• Molinara: Molinara is a native grape whose name is derived from the Italian word mulino (mill); there is a white bloom that covers the berries resembling a dusting of flour. Previously considered a classic component of Valpolicella, it was gradually phased out of mandatory inclusion due to light pigmentation and insufficient character. However, it contributes acidity to the blend and some producers still consider it important for the balance it brings to powerful Amarones.

  • Oseleta: Oseleta is an ancient Veronese grape that was almost extinct by the 1970s due to its low and inconsistent yields. The variety has attracted new interest thanks to the producer Masi, who rediscovered and replanted Oseleta in the 1980s. Small additions of Oseleta can improve the structure of a blend. It is increasingly used in the production of Valpolicella to add color and tannin.

  • need to know iconRaboso Piave: Raboso Piave is a very tannic and acidic variety. Its historic home is the alluvial plain of the Piave River. Around Padova, the grape is known as Friularo or Friularo di Bagnoli. The name Raboso could be derived from the Italian word rabbioso (angry) due to the harsh character of the wines or from the Piave’s tributary, Raboso. Due to its rough nature, plus the fact that it is difficult to manage in the vineyard and in the winery, it gradually fell out of favor from the 1950s onwards in favor of other grapes like Merlot. However, since the 1980s, there has been a revival of interest from local producers who want to re-establish the ancient reputation of Raboso Piave. Some of these wines may seem tough and austere, especially when young. However, the combination of fully ripe (or slightly overripe) grapes, careful vinification, and adequate ageing time (in both oak and bottle) tames the astringent tannins and high acidity. Grapes may even be air-dried for a few weeks to provide wines with better balance. Raboso wines have deep color and complex aromas of bright berry fruits, violet, tobacco and leather. 
Raboso Piave and Raboso Veronese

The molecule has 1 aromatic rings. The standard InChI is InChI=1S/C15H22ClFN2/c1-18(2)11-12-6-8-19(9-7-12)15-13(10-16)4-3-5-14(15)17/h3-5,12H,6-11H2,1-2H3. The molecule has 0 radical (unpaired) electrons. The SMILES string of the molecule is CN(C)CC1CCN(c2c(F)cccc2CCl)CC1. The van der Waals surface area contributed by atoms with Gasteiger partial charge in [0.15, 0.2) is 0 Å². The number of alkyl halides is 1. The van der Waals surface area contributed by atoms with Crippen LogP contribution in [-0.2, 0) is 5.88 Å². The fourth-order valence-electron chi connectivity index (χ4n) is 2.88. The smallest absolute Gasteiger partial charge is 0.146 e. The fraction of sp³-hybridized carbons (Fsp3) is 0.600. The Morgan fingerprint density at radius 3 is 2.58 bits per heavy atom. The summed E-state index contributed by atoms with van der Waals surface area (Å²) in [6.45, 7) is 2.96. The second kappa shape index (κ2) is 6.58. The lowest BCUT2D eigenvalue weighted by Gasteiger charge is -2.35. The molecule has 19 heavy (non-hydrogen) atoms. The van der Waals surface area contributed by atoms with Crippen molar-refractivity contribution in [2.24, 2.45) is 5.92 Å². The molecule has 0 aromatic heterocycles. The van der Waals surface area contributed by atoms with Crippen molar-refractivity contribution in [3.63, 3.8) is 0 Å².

Raboso Piave has often been confused with Raboso Veronese in the past. Raboso Veronese is a similar but lesser quality grape that, although related to Raboso Piave, is a distinct variety. Although the two grapes are often co-planted, Raboso Piave represents 90% of all Raboso plantings. 

Other native red varieties: Tai Rosso (biotype of Cannonau), Negrara Veronese, Raboso Veronese, Schiava, Dindarella, Marzemino, Wildbacher, Refosco dal Peduncolo Rosso, Casetta and Enantio.

Veneto's White Varieties

  • need to know iconGlera: Glera is the principal grape of Prosecco sparkling wine. Originally the grape was known as Prosecco (more precisely Prosecco Tondo). The variety has an unclear origin and an even more complicated ampelographic history due to the fact that several distinct varieties have been called “Prosecco-something” in northeast Italy since the 18th The grape is late-ripening and prone to both fungal diseases and water stress. It is widely planted in the province of Treviso. Glera is considered a semi-aromatic variety, although when grown on flat land with unrestricted yields, it becomes rather neutral. If planted on south-facing slopes with controlled yields, Glera produces wines with depth and character. The wines are light, soft and refreshing with aromas of white flowers, lemon, pear, apple and peach. 
Glera Lunga (previously Prosecco Lungo) is a less common grape that although related, is distinct from Glera. In the past, the two grapes were often confused, though Glera Lunga provides spicier, less floral notes than Glera. Glera Lunga is less common and can be used as a minor component (maximum 15%) in the wines of Prosecco.
  • need to know iconGarganega: Garganega is the primary white grape of western Veneto. It is also one of the most ancient grape varieties in Italy. Although only mentioned in historical documents as of the 13th century, it was cultivated in northeast Italy much earlier than that. DNA profiling has proven that Garganega is identical to Grecanico Dorato from Sicily. (Grecanico Dorato is now considered a biotype of Garganega, even though both grapes continue to be listed as distinct grape varieties in the National Registry). Garganega is late-ripening, vigorous and very productive. When the vine’s vigor is kept under control, its yields restricted, and its grapes harvested at optimal ripeness and maturity, the semi-aromatic nature of Garganega shines through. The grape can produce wines with steely acidity marked by aromas of white flowers, citrus, ripe yellow fruit, almonds and mineral. The grape can also be used to produce passito wines through the appassimento technique.